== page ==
SALT LAKE CITY — Lt. Gov. Deidre Henderson took lawmakers and state officials on a boat tour of the Great Salt Lake, drawing attention to the urgency of its decline.
“It’s hard to appreciate how low it is when you haven’t seen it,” she said in a subsequent interview with FOX 13 News.
They left from an almost empty marina. Most of the sailboats have been removed because the water levels are so low. The boats headed for Antelope Island, then Stansbury Island. Along the way, representatives from the Utah Department of Natural Resources answered questions about the Great Salt Lake and its importance to the entire northern Utah ecosystem and what a lake is. in decline means for the future of the state.
“I think one of the things that impressed me the most today is how much the Great Salt Lake impacts everything we do in Utah,” Lieutenant Governor Henderson said. “To our water, to the quality of our air, to our quality of life. This is something we haven’t talked about enough.
The lake has dropped 11 feet since it was first measured in the 1800s. Last year it hit an all-time low. This year, the Great Salt Lake is expected to fall to an all-new all-time low.said Laura Vernon, Great Salt Lake coordinator for the Utah State Division of Forests, Fires and Lands.
“We think the lake has peaked right now at around 4191.0,” she told FOX 13 News. “We think he’s going to go down another two feet.”
The shrinking of the Great Salt Lake has been attributed to a number of issues, including the diversion of water for development and the impacts of climate change. The decline of the lake threatens Utah’s snowpack, the ecosystem of millions of migratory birds, and billions in economic damage due to the loss of industry. The exposed lake bed contains arsenic, which can lead to toxic dust storms blowing into populated areas.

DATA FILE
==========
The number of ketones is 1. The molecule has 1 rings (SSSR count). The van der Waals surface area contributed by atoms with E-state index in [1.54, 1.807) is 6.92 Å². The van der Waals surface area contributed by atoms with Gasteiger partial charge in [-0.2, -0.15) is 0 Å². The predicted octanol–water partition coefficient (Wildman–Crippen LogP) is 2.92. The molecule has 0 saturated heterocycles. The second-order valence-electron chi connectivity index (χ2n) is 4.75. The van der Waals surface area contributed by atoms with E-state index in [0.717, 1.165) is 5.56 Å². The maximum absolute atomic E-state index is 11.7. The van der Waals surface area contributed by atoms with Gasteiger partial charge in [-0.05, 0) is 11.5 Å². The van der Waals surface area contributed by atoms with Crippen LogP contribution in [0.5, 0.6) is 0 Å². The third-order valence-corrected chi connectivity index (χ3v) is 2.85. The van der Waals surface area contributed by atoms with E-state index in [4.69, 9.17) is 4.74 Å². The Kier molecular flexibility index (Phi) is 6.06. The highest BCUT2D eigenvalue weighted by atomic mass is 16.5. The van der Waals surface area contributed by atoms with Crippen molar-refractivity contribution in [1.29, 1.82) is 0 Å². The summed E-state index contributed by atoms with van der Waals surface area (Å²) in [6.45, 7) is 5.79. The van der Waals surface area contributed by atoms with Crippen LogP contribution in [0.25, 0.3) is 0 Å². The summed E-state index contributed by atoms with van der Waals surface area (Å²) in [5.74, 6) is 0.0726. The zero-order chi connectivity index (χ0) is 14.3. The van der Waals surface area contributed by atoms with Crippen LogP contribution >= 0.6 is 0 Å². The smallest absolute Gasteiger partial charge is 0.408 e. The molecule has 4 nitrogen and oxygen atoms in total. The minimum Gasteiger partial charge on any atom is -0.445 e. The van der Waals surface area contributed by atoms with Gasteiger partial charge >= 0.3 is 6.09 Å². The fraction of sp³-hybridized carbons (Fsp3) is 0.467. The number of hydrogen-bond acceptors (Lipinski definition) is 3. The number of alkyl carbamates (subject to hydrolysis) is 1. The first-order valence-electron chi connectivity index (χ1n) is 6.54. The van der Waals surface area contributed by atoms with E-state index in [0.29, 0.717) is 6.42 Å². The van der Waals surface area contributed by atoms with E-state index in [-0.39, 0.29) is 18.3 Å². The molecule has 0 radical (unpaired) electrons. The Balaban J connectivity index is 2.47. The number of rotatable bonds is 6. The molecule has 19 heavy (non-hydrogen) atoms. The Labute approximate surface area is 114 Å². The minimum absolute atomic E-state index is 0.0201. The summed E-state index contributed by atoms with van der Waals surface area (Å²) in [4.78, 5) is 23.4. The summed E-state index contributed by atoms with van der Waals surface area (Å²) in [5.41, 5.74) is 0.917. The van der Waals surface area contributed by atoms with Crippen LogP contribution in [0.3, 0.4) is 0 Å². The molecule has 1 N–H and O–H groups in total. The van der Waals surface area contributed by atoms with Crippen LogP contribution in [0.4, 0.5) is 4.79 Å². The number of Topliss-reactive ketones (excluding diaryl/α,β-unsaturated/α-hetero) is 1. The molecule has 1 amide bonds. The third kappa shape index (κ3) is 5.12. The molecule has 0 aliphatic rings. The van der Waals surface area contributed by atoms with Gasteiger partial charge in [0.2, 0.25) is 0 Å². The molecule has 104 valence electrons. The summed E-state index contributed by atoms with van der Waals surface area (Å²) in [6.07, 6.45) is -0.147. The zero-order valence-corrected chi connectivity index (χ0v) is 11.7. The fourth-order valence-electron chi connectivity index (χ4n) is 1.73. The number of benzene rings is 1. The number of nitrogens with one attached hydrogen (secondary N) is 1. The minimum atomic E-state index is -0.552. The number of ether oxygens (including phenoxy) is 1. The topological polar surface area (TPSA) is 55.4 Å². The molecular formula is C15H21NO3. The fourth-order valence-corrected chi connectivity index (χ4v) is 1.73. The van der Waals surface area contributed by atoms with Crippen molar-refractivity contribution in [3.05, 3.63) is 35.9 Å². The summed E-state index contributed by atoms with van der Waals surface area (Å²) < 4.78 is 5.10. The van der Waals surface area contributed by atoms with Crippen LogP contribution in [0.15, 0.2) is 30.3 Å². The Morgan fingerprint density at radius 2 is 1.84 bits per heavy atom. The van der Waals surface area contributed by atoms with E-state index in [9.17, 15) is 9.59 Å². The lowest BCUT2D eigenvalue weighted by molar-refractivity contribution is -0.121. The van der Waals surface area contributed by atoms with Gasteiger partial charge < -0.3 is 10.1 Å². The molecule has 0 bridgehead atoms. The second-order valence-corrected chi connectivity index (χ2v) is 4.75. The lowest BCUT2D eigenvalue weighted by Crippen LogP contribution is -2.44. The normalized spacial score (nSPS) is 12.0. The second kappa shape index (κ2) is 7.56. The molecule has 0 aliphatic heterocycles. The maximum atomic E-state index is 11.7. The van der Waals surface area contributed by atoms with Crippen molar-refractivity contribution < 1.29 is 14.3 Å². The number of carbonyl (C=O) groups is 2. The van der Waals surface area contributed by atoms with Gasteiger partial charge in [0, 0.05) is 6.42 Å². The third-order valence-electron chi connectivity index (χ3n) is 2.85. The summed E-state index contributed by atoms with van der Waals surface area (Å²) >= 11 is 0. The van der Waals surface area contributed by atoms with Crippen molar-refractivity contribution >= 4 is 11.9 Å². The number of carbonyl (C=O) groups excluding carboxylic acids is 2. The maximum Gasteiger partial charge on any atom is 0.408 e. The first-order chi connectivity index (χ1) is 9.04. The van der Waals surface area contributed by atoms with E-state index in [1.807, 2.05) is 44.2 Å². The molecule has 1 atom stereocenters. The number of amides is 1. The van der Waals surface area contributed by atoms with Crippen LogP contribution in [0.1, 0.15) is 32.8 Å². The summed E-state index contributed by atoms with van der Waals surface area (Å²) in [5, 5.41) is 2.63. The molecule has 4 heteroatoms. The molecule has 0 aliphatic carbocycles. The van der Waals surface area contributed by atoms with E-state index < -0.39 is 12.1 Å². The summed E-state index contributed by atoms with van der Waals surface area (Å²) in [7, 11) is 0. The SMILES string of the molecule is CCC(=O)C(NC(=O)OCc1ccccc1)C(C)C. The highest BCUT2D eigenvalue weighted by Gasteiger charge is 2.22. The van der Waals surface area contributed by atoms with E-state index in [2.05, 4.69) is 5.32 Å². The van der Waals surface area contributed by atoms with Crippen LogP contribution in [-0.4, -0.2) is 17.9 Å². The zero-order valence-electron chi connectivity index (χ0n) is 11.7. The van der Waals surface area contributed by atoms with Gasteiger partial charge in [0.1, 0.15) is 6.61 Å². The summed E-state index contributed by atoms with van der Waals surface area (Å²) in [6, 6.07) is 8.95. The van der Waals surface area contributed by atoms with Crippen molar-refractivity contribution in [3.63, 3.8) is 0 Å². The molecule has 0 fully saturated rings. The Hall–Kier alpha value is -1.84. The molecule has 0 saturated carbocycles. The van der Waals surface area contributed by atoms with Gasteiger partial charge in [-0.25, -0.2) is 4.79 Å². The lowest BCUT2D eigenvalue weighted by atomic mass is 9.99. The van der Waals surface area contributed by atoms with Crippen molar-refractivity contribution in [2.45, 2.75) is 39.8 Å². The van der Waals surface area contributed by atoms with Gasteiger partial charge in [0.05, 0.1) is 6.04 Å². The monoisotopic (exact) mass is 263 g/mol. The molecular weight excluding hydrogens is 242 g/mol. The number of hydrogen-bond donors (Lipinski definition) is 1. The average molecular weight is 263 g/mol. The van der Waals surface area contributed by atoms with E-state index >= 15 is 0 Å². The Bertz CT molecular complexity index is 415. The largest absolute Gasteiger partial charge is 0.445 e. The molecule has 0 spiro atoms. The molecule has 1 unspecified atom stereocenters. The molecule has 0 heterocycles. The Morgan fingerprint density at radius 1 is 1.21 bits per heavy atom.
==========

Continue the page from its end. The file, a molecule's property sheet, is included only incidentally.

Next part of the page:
The Utah State Legislature introduced a number of bills this year in an attempt to protect the Great Salt Lake. Future water development plans need to consider the impact on the lake, there is more emphasis on water conservation in development and agricultural use. House Speaker Brad Wilson personally introduced a bill to spend $40 million trying to get more water into the lake and lawmakers took an aerial tour during the session to see the decline of the lake. For many, it was the first time they had seen him in years.
“I think the Legislature is going to step up,” said Rep. Casey Snider, R-Paradise, who was on tour.
Rep. Snider acknowledged a new emergency, but said people are more aware of the importance of the Great Salt Lake. He said he expects lawmakers on Capitol Hill, Utah, to pass more laws to protect him.
“I think so, but I also think that’s what’s left to do, that’s something we can handle,” he said. “Yes, it’s bad. Yes, it’s dark. But now we’re talking about it.”
Environmental groups and state officials agree that the Great Salt Lake has not passed a point of no return. Vernon said increased awareness of the situation facing the Great Salt Lake helps. She said Utahns taking action to conserve water would also help.
“But then, from a broader perspective, to encourage cities and counties, water conservation districts, agriculture users to think about how they use and use water more wisely, because we need the water to get here,” she said.